OSAKA (Kyodo) A 34-year-old Kawasaki woman is collecting signatures to call for creation of a new crime category for child abuse resulting in death or injury.

After being frustrated that many parents whose abuse led to the death of their children have evaded murder charges due to investigators’ recognition that they lacked murderous intent, Hiroko Narita, a company employee, said she hopes her campaign will help raise public awareness to push for codifying child abuse as a felony.

She and her supporters, mainly mothers of young children, have collected signatures in Kanagawa and Osaka prefectures and on the Internet from more than 60,000 people, and aim to raise the figure to more than 200,000.

Narita came up with the idea of creating a new crime category specifically punishing the act of child abuse after she learned about the case of 9-year-old Seika Matsumoto of Nishiyodogawa Ward, Osaka. Matsumoto died in April 2009 after her mother and her common-law husband violently abused her and neglected to give her enough food.

While the crime of murder carries a maximum penalty of death, the two were charged with “negligence as guardians resulting in death,” a crime that can be punished by a prison term of up to 20 years. The woman was sentenced to 8 1/2 years and the man to 12 years.

“Abuse by parents, who are supposed to love and care for their children, can destroy their children physically and mentally,” Narita said.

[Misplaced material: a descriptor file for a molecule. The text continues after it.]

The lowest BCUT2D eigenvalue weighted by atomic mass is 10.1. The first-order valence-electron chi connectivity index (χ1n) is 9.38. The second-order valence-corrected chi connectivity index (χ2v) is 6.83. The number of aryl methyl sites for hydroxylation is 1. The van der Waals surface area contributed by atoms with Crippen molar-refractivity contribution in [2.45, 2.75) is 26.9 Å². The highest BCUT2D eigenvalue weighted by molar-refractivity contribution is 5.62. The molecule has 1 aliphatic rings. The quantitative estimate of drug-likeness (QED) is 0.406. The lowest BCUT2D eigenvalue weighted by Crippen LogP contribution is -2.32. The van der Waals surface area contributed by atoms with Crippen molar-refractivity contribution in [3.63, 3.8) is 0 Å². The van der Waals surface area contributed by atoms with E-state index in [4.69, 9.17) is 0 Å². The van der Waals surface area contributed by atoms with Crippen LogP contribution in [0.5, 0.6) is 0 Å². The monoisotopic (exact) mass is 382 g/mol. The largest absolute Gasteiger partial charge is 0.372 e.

She said she was victimized by her own mother, but she acknowledges that harsher punishment alone won’t curb child abuse. She believes the distribution of pamphlets bearing contact numbers for reporting suspected cases is important, as well as making it easier for authorities to forcibly enter houses where parents are suspected of abusing their children.

According to the Health, Labor and Welfare Ministry, child abuse cases handled by consultation offices hit a record 44,210 in fiscal 2009, rising for the 19th straight year since statistics were first compiled in fiscal 1990.

But in the reporting year that ended in March, there was only one case in which counselors made a compulsory visit to a household where abuse was suspected after the family had rejected the investigation.

In a recent high-profile case in Nishi Ward, Osaka, in which two toddlers were found dead after their mother abandoned them, a resident reported to counselors three times about the children’s crying, but the counselors didn’t attempt to enter the apartment.

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